Posts Tagged Charles James
The annual Met Gala, which occurred Monday night at Metropolitan Museum of Art’s annual Costume Institute Gala in New York City. Every year there is a theme if you can remember last year’s punk dress code. Since the gala was honoring American couturier Charles James, an English-born American designer known for his structured wiring and lavishly heavy gowns, guests were asked to channel James’ formal aesthetic of gowns for ladies and white tie (with decorations) for men.
Above all I think my favorite of the night was Rihanna. The gal can seriously do no wrong. She stunned in a Stella McCartney number that included a cropped top with a stunning open back and a floor-length skirt with a full train and draping along the back.
Naturally Beyonce, and her hubby Jayz killed it as well–he actually proposed to her again when one of the many jewels from her Givenchy wrap dress fell off. So yeah, my jealousy continues. Leah Michele in Joseph Altuzarra and the Beckhams in Ralph Lauren and Victoria Beckam’s own design, all dazzled on the red carpet. All white ensembles proved to be a BIG trend on the red carpet.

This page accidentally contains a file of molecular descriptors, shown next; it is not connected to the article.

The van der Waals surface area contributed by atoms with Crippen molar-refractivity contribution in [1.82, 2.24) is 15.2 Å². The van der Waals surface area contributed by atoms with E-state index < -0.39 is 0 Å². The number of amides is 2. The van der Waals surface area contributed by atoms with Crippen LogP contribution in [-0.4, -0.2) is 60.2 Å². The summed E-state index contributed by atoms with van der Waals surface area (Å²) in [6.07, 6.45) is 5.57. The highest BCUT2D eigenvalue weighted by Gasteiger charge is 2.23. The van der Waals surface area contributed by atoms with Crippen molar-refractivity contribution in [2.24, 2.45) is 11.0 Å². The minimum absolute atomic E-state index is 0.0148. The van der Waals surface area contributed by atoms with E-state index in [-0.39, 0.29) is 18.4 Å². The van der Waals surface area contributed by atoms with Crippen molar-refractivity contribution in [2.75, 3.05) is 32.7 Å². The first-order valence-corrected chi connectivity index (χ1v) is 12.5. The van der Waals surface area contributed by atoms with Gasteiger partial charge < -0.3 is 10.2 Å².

As I was scouring the Vogue website this week I came across the Vintage Bowles web series. It’s an amazing journey of how Hamish Bowles, International Editor at Large for Vogue, travels around the world seeking pieces for his legendary couture collection. Season one is on the Vogue website and it features garments by Nina Ricci, Charles James, Geoffrey Beene and YSL. It’s such a personal view into Hamish Bowles’ passion for vintage collections.
So If you’ve seen my recent post about the Hollywood Costume exhibit you can guess that I’m a museum junkie. One of my all time favorite museums is the Metropolitan Museum of Art in NYC. From May 8th- August 10th 2014, the Met will showcase about 100 designs along with sketches, clothing patterns and swatches by one of America’s first couturiers, Charles James. He originally became famous in the 40’s and is well known for his complex designs and redefining the norms of dress-making in the 50’s. Be sure to check out the short video on the museum’s website that features some of his designs!